Robert Murphy's lengthy tenure at NBC's (now Emmis) Q101 in Chicago almost didn't get off the ground. After finally settling contract issues in Charlotte, Murphy agreed to begin broadcasting on Q101 in January of 1983. But before he could get to Chicago, representatives from Chicago's fabled WLS (ABC) made a stealth visit to Charlotte, attempting to sway his allegiance before he actually signed his contract. But as is now well known, Murphy decided to stick to his promise and after signing, settled down in the Q101 studios, where he remained for over a decade.

Facing fierce competition such as WLS' Larry Lujack, Q101 embarked on an extensive promotional campaign that began humbly with a ten second television commercial which claimed that "Robert Murphy is perfectly suited for mornings at Q101" and showed the maniacal looking Murphy in a strait jacket. An avalanche of strait jacket promotions ensued, and in the early eighties, it was almost impossible to escape Murphy's visage. It stared down from (it seemed as though) every billboard, and almost certainly from every bus in Chicago. It glared from the television (as more strait jacket spots were produced), it jumped from the pages of magazines and newspapers.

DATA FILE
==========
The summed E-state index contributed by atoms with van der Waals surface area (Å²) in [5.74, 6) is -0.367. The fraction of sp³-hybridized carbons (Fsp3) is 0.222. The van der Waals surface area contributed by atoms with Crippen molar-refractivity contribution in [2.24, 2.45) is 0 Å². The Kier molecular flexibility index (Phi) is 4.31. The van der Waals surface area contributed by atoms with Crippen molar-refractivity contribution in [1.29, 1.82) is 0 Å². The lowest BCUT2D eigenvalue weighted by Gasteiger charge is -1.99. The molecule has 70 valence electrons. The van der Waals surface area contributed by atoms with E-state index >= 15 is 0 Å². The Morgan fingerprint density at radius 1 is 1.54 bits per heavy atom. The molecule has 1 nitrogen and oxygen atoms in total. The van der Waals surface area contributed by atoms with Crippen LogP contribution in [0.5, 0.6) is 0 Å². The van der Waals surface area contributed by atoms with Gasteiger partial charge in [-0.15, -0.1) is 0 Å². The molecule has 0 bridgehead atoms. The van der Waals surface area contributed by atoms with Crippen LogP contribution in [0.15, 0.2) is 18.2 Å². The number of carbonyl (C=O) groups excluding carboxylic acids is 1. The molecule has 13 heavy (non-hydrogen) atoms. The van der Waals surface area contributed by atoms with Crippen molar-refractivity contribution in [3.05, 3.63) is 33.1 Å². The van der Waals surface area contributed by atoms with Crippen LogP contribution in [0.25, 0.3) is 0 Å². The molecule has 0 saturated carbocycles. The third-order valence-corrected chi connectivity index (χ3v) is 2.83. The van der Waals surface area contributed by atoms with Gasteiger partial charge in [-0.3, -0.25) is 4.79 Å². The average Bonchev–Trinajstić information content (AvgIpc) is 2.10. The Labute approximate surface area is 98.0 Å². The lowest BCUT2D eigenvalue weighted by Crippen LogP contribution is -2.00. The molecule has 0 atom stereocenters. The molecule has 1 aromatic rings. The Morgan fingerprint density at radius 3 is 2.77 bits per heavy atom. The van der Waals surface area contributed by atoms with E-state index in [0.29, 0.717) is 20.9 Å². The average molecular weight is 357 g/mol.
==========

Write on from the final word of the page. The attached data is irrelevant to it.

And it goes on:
Meanwhile, on the air, Murphy was busy tailoring his show to suit the Chicago audience.  Although a few bits traveled with him from Charlotte, he began replacing it with new material (The Young & The Impotent) almost as soon as he arrived.  Utilizing both his, and the talents of his staff (Early roll-call included Beth Kaye as cohost, Chicago voice-over talent Pete Stacker as announcer and character voices, Dave McBride in the newsroom, Pat Benkowski on sports, and producers Joy Masada, Carol McWilliams, and Mick Kayler), Murphy was on his way to bringing Chicagoans a style of radio morning show that they had never heard before.

And then there were the Switch Parties - so named after the stations promotional slogan, "I switched to Q101"- without a doubt the biggest parties on the Chicago area social scene at the time. Each week, the Q101 airstaff would hit a different club, armed with 101 minutes of free beer, while the Murphy gang would perform and give out prizes. They were more than well attended. One party in Rosemont was rumored to have drawn well over 5000 revelers.

The end result of all of this effort was success. Murphy moved the Q101 morning ratings from 17th to 4th place, and in key demographics, bested Chicago stalwarts such as Wally Phillips and Larry Lujack to ascend to first place. The Chicago Tribune couldn't help but note, "WKQX (Q101) will make every possible effort to resign Robert Murphy when his contract expires... He is by far the fastest rising star on the local radio scene." By the way, they did.

Murphy in the Morning had become a household name in Chicago. He cultivated a reputation as a man about town, and lived up to it, being seen seemingly everywhere. He wracked up more than a few major broadcasting awards, appeared in national magazines and on national TV. He hosted his own local TV show. He made countless appearances for charitable organizations.